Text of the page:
This text was originally published in the Journal of Radical Shimming, vol. 4
early notes on the Midwest Radical Culture Corridor
I am not the only cultural worker feeling this strong sense of regional identity, though others may have arrived at it through a different path. There are many of us, and the conversations have begun. We understand the countercultures of the upper midwest as live, deep, dispersed, and varied. They capture our imaginations, and send us into dreams of what these places where we live and have lived might yet be. But articulating this belonging through some kind of regional practice remains challenging and only partially modeled, especially when compared to the easy and accelerating flow of city-to-city cultural work. The task involves resisting the many structures (business, educational, political) heavily invested in keeping cities connected to each other, and which through equal parts antagonism and neglect maintain separations between city and suburb, town and country. An effect of city-to-city cultural production is one of flattening, of reducing variation and effacing particular, site-bound histories. This we must also reject.
On the positive side, we conceptualize our belonging by projecting back and forward, and learn to see ourselves in relation to others. Projecting backward, we ponder the continuities and ruptures between ourselves and those who came before us in this region, beating their own paths to a world different from that which they were offered. Hundreds of projects, groups, movements, businesses, neighborhoods, farms, bands, publications, radio shows, artists, explorers, naturalists, campaigns, authors, events, and spaces inspire us, from Aldo Leopold to the Detroit newspaper strike of ’95, from Gwendolyn Brooks to the Bolt Weevils, from P-9 to New Harmony, from Antler to Jane. They gave to us work we seek to remember and comprehend, and, most importantly, which we continue, sometimes in radically different clothing. But here in this place, the place we share, the upper midwest. Considering these histories, rich with paradox, shortcoming, humor, militancy, creativity, and love, and ultimately liberatory, the question then becomes, how could we not be who we are, doing the kinds of work we do?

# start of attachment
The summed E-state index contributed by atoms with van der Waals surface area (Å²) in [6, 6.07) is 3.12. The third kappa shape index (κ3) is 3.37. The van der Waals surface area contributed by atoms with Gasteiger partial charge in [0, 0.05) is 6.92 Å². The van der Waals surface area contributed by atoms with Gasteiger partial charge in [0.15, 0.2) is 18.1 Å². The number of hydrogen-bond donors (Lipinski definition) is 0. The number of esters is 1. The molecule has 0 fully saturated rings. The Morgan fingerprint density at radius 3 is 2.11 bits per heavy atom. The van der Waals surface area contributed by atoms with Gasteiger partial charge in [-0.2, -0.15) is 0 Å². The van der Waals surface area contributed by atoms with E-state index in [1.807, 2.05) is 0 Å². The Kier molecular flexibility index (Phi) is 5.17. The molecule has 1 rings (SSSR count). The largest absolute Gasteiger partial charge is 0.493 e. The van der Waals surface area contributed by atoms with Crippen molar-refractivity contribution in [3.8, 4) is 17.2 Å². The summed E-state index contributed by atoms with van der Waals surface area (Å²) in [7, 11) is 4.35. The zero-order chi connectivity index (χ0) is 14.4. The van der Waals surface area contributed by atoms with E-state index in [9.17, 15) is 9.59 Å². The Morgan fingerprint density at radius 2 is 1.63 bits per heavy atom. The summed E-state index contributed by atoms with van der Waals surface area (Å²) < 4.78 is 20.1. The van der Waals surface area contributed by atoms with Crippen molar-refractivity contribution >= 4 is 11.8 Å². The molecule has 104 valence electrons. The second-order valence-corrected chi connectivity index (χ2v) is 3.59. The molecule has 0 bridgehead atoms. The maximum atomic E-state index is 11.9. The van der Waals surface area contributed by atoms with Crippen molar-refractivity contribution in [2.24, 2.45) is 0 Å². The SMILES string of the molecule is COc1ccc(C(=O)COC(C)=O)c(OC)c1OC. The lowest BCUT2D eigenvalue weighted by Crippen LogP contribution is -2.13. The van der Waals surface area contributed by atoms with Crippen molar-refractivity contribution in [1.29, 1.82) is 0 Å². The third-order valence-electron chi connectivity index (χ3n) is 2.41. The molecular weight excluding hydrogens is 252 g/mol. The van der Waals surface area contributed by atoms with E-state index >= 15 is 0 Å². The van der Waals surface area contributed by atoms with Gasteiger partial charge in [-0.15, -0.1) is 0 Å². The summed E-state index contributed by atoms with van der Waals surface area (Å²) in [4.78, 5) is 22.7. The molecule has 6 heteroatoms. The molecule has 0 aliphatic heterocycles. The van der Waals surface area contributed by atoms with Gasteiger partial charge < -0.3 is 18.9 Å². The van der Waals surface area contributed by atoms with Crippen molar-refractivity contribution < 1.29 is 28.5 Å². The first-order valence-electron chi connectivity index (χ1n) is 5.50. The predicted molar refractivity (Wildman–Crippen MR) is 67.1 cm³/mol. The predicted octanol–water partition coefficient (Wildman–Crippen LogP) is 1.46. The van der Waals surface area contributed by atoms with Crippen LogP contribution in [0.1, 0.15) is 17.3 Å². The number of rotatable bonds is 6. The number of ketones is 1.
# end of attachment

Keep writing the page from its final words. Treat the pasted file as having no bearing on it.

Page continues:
Projecting forward from this moment, we see the end of cheap energy, and the increasing costs of transportation, food production, health care, and fresh water. All trends point toward the exhaustion of resources, and toward the wisdom of regionally sustainable lifeways. And, as the critical source of hope, toward a world populated by people hungry for a different way. In the face of powerful forces invested in the current arrangements, oblivious or neglectful of the catastrophic probabilities, cultural workers must help lay the ground work for an emergent society based on a different grade of wisdom, a different set of ethical priorities. There exists a window of opportunity in the exploration and re-imagining of regional connections in this moment of global urban dominance, one we must seize by making the Midwest Radical Culture Corridor visible to itself.